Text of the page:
There is no end in sight for new media platforms, and disruptive innovation is the rule. The only sure thing is that failure to stay current will have negative results.Â From here on out, we all must keep on learning.
James G. Elliott is president of James G. Elliott Co., Inc., an independent advertising sales firm. He can be reached at firstname.lastname@example.org.
The U.S. Postal Service appears to be gearing up for an entrance into the magazine retail market, according to meeting notes from theÂ Mailers' Technical Advisory CommitteeÂ (MTAC) quarterly meetings over the past year. Traditional newsstand sales have been discussed, as well as digital options via USPS.com and mobile devices.
A summary of the group's most recent November gathering--first mentionedÂ this weekend on the blog Dead Tree Edition--notes: "The USPS is moving forward on a plan to offer magazine subscriptions for sale on USPS.com." And later adds: "The USPS and mailers are developing a plan to have posters in retail sites with QR codes and other ways of linking to magazine subscriptions."
These notes come on the heels of anÂ August meetingÂ where Kelly Sigmon, USPS VP of Channel Access, gave an address entitled "Magazines at USPS Retail" and indicated the Postal Service "is open to a test in 25-50 locations."
SimilarÂ mentions--overwhelmingly positive--have appeared in meeting notes since February.
The response from publishers seems to be less enthusiastic though.
Slides from aÂ product development presentationÂ given at the meeting available on the MTAC website hint at trepidation, saying: "Implementation and economic challenges limiting interest with Publishers."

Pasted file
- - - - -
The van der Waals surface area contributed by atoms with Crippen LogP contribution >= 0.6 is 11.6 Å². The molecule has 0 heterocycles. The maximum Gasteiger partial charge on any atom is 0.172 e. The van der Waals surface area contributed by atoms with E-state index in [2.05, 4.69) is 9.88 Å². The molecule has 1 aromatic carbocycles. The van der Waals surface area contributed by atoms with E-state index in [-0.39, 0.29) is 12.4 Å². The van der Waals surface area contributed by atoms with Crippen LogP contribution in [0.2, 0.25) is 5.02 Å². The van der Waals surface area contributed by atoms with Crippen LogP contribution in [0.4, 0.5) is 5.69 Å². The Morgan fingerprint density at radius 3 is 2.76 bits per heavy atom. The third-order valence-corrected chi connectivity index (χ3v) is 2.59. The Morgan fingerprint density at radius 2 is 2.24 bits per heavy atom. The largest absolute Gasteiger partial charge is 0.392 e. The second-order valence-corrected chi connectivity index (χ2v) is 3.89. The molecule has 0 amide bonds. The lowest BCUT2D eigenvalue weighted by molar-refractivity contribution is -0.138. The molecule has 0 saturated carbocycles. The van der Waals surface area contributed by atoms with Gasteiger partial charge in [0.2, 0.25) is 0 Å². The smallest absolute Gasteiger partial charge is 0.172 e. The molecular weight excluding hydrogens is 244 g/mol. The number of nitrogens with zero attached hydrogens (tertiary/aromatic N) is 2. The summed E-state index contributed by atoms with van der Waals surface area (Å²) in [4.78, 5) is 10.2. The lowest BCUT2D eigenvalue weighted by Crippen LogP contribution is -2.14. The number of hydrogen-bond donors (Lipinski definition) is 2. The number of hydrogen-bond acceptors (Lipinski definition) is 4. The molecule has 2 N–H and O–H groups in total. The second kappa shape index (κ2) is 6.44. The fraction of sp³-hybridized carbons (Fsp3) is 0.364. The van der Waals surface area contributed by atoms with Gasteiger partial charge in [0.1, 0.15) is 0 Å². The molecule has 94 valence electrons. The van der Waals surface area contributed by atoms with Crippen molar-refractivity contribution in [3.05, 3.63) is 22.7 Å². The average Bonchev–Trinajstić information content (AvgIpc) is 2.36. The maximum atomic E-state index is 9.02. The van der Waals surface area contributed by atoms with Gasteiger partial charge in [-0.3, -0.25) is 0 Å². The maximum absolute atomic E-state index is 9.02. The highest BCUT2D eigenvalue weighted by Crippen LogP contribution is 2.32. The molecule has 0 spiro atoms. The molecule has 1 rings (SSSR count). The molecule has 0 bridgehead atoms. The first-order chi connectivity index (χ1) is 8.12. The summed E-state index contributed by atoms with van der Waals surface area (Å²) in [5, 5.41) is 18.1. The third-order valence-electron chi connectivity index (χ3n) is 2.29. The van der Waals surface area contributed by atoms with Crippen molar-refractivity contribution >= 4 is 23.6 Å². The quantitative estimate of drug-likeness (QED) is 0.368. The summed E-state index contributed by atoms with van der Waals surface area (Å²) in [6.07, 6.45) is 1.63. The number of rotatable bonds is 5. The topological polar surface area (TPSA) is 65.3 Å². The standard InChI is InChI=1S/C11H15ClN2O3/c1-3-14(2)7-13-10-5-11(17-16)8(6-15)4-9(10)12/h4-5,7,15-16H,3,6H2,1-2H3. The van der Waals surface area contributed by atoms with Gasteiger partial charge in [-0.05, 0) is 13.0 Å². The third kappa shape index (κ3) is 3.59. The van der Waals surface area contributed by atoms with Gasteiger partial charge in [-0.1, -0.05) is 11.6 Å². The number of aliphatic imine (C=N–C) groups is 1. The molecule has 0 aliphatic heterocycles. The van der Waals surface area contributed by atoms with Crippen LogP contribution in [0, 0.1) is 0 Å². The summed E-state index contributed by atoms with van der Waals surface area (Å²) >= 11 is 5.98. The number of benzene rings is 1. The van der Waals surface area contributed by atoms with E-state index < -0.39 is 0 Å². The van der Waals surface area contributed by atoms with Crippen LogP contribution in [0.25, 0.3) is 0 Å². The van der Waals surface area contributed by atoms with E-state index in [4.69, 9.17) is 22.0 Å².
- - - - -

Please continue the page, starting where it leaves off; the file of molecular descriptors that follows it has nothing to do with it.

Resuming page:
Several related parties, including Sigmon, declined interview requests, and, after multiple denials the project existed, a USPS spokesperson admitted the program had not progressed beyond "the idea phase."
Another industry source confirmed thatÂ Synapse, a large-scale magazine distributor with ties to major publishers including Hearst, Time, Conde Nast and Meredith, had been involved in the project but was unsure of where it stood at the moment. Synapse also declined comment.
Right now, it seems clear the USPS wants in.
It's just up to publishers to open the door.
Michael Rondon is an associate editor for FOLIO: Magazine. You can reach him at email@example.com.Â and follow him on Twitter @Mike_Rondon.
Media companies, and especially those in the b-to-b space, are increasingly reliant on events as a vital way to diversify a portfolio. Yet, as reported by FOLIO: today, even growth in the events sector seems to be slowing.
However, harnessing the power of social media is one way that media companies can hold the attention of customers and consumers beyond the week or month a magazine is on sale--or an event is in session. That was one takeaway provided by Eric Ly, the co-founder of LinkedIn and keynote speaker at the International Association of Exhibitions and Eventsâ€™ annual meeting in Orlando, Fla. on Wednesday.
â€śWe werenâ€™t cool enough to create Facebook,â€ť said Ly. â€śSo we tried to create something useful instead.â€ť
Ly, joined onstage by Rick Calvert, moderator of the address and head of New Media Expo, was speaking to a crowd of about 400 professionals as the CEO of another startup nowâ€”matchmaking provider Presdo. Ly discussed the role of social media in the face-to-face industry.
â€śI used to go to a lot of tech events,â€ť he said. â€śPeople want to get together, they want to socialize and have really important business relationships and friendships come out of that experience. I would go to those events andâ€”I donâ€™t think Iâ€™m alone in experiencing thisâ€”you walk in and see a room full of people really not knowing who you should meet.â€ť
â€śIn face-to-face, and especially events, itâ€™s really about connecting people,â€ť he added. â€śThat actually turns out to be really hard to do.â€ť
Ly noted several times that he sees social as a compliment to face-to-face interaction howeverâ€”not a replacement. While it can be a useful tool in matchmaking and extending relationships beyond the time and space limitations of an event, social is not an answer in itself.